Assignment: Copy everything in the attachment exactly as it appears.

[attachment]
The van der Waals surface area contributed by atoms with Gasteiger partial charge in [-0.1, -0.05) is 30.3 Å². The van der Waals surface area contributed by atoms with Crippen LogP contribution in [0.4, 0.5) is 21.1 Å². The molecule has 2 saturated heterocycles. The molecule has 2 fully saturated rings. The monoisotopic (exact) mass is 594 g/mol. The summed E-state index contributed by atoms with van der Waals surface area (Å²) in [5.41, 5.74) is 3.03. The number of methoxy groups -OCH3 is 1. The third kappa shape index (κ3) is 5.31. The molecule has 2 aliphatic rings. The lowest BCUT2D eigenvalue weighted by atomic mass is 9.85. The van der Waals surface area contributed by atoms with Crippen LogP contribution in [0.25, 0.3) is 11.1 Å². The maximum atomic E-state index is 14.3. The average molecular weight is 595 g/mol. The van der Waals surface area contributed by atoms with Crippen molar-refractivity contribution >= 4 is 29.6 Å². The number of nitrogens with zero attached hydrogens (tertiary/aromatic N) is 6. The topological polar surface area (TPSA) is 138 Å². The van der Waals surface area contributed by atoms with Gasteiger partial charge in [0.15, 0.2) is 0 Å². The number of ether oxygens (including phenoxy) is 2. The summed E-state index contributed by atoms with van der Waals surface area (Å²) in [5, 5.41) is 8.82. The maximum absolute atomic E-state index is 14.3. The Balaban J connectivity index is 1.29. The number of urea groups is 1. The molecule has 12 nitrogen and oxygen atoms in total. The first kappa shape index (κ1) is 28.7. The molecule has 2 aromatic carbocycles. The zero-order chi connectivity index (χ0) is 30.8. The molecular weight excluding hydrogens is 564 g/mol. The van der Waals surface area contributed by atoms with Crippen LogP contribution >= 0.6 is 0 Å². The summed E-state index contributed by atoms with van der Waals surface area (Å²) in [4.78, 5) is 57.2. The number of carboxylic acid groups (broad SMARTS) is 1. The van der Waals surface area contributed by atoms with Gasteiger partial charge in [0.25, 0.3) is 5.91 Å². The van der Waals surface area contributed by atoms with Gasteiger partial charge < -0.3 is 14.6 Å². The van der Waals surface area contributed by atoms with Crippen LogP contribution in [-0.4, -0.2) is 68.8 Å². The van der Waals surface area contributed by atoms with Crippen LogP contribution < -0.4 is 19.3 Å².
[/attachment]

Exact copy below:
The van der Waals surface area contributed by atoms with Gasteiger partial charge in [-0.1, -0.05) is 30.3 Å². The van der Waals surface area contributed by atoms with Crippen LogP contribution in [0.4, 0.5) is 21.1 Å². The molecule has 2 saturated heterocycles. The molecule has 2 fully saturated rings. The monoisotopic (exact) mass is 594 g/mol. The summed E-state index contributed by atoms with van der Waals surface area (Å²) in [5.41, 5.74) is 3.03. The number of methoxy groups -OCH3 is 1. The third kappa shape index (κ3) is 5.31. The molecule has 2 aliphatic rings. The lowest BCUT2D eigenvalue weighted by atomic mass is 9.85. The van der Waals surface area contributed by atoms with Crippen LogP contribution in [0.25, 0.3) is 11.1 Å². The maximum atomic E-state index is 14.3. The average molecular weight is 595 g/mol. The van der Waals surface area contributed by atoms with Crippen molar-refractivity contribution >= 4 is 29.6 Å². The number of nitrogens with zero attached hydrogens (tertiary/aromatic N) is 6. The topological polar surface area (TPSA) is 138 Å². The van der Waals surface area contributed by atoms with Gasteiger partial charge in [0.15, 0.2) is 0 Å². The number of ether oxygens (including phenoxy) is 2. The summed E-state index contributed by atoms with van der Waals surface area (Å²) in [5, 5.41) is 8.82. The maximum absolute atomic E-state index is 14.3. The Balaban J connectivity index is 1.29. The number of urea groups is 1. The molecule has 12 nitrogen and oxygen atoms in total. The first kappa shape index (κ1) is 28.7. The molecule has 2 aromatic carbocycles. The zero-order chi connectivity index (χ0) is 30.8. The molecular weight excluding hydrogens is 564 g/mol. The van der Waals surface area contributed by atoms with Crippen LogP contribution >= 0.6 is 0 Å². The summed E-state index contributed by atoms with van der Waals surface area (Å²) in [4.78, 5) is 57.2. The number of carboxylic acid groups (broad SMARTS) is 1. The van der Waals surface area contributed by atoms with Gasteiger partial charge in [0.25, 0.3) is 5.91 Å². The van der Waals surface area contributed by atoms with Gasteiger partial charge < -0.3 is 14.6 Å². The van der Waals surface area contributed by atoms with Crippen LogP contribution in [-0.4, -0.2) is 68.8 Å². The van der Waals surface area contributed by atoms with Crippen LogP contribution < -0.4 is 19.3 Å².